I was advised my first year on the market to list my coursework on my CV. I took it off my CV my third year, having gained several pubs and other experience.

Anonymous said...

In my experience hiring Visiting Assistant Professors for a Liberal Arts College, the list of courses taken is often important. It helps us decide whether the person would be prepared to teach a particular course (maybe outside of their AOS) and it gives us a sense of how much breadth there is to their graduate education (important in thinking of how the person may teach intro to philosophy, for example.) It may not be as important for tenure track jobs where the person would have time to prepare new courses over time but we find it helpful in deciding on visitors where there isn't as much time.

Lists of courses taken often include audited courses. I don't think auditing a course just for the sake of putting it on your CV is a good idea as it is unlikely by itself to help much so the time is better spent doing something else. But if you have audited a couple of courses (because you found it a good way to learn more about something that you were very interested about), then you might as well put it in your CV, I can't see how it could hurt and it could potentially help with some jobs.

Dr. Free-Ride said...

I agree that the ambiguity of what is actually involved in "auditing" a course means that a job seeker will not get tremendous oomph out of listing audited courses in the CV.

That said, from the perspective of someone who has read CVs as a SC member, I find that including audited courses sometimes conveys useful information -- e.g., that the candidate has broad enough interests to engage with particular philosophical topics even after completing required coursework, or that particular areas of interest and/or expertise that would not be obvious from the candidate's thesis and teaching experience to date are legitimate areas of interest and/or expertise. This might matter in terms of perceived "fit" with the hiring department -- which courses beyond the obvious AOS could you comfortably teach, and what topics might you fruitfully discuss with colleagues of very different AOS?

That said, a good rule of thumb: If you list an audited course on your CV, you should be prepared to discuss the content of same (and possibly the pedagogical strategies you encountered there), in loving detail, with members of the interviewing department. If a SC member gets excited because of a course you indicate you audited and you *can't* demonstrate that this is actually a meaningful (if small) part of what you're offering them, it will bite you in the ass.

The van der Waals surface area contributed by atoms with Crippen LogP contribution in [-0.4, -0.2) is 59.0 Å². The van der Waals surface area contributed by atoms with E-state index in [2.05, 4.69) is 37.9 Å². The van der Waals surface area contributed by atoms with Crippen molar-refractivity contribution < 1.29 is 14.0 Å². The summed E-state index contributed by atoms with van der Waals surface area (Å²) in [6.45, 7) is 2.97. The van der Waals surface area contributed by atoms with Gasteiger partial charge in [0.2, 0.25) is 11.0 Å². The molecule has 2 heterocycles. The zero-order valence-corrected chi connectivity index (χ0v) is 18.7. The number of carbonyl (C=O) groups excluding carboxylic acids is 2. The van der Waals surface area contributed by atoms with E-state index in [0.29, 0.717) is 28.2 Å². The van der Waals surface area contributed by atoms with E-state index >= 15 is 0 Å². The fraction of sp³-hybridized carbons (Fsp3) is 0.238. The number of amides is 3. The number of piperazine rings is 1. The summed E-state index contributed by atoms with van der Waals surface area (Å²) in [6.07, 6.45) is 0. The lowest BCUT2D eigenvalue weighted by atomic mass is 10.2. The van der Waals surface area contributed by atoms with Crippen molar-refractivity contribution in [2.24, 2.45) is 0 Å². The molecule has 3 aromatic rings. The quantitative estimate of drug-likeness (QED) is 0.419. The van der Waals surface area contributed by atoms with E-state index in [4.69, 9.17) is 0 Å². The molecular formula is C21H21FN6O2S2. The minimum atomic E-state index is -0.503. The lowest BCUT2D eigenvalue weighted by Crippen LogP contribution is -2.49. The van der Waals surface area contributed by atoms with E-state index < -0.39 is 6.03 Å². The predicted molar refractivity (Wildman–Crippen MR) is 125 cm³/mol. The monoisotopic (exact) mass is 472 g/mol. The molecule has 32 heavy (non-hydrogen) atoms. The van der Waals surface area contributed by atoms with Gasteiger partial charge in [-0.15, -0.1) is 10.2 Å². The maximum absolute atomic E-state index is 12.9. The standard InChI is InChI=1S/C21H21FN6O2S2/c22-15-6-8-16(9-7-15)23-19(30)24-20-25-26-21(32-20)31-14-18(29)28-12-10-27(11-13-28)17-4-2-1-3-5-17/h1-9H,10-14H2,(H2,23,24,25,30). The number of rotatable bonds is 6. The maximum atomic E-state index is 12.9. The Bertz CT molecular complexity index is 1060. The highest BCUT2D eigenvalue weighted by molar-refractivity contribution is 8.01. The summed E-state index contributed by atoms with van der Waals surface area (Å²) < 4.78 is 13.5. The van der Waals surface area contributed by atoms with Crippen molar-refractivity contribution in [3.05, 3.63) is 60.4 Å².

Anonymous said...

Much like every advice thread on phil smoker, enough hedging and disagreement has here been registered by the 15th comment or so for any answer to the question at hand to be all that useful.

That being said...

Anonymous said...

unrelated question:

phylo sort of got eclipsed as a job listing, but are people still going to be using the wiki?

Mr. Zero said...

Much like every advice thread on phil smoker, enough hedging and disagreement has here been registered by the 15th comment or so for any answer to the question at hand to be all that useful.

I don't totally disagree with you, exactly. It would be easier if there was some full-throated consensus on a univocal set of procedures. But the fact that we don't have one doesn't mean the advice offered here (or in a bunch of other threads here) is useless. There are some clear trends:

1. Some people will not give a fuck about your audits under any circumstances.

2. The people who might possibly care about your audits will care less about them the longer it's been since you left grad school.

3. The people who might possibly care about your audits will be skeptical of the idea that your audits are of any real value whatsoever unless there's something else in your file that connects with it. There should be some independent evidence that you got something valuable from the experience.

3a) If you can't even answer questions about the topic of the audited course, that will be bad. You'll look worse than if you'd never listed it in the first place.

4. So, an audit shouldn't play any important role in justifying an AOS, and shouldn't do too much of the work in justifying an AOC.

That's what I sort of glean from the discussion, and it doesn't seem totally useless. There's no real upshot for me, since I didn't do much auditing in grad school and I haven't listed that information on my CV in a long time, if ever. And I imagine I'm not alone. But I feel like this would be helpful to someone who was on the fence about listing her audits, or wasn't sure how to demonstrate that her audits weren't bullshit.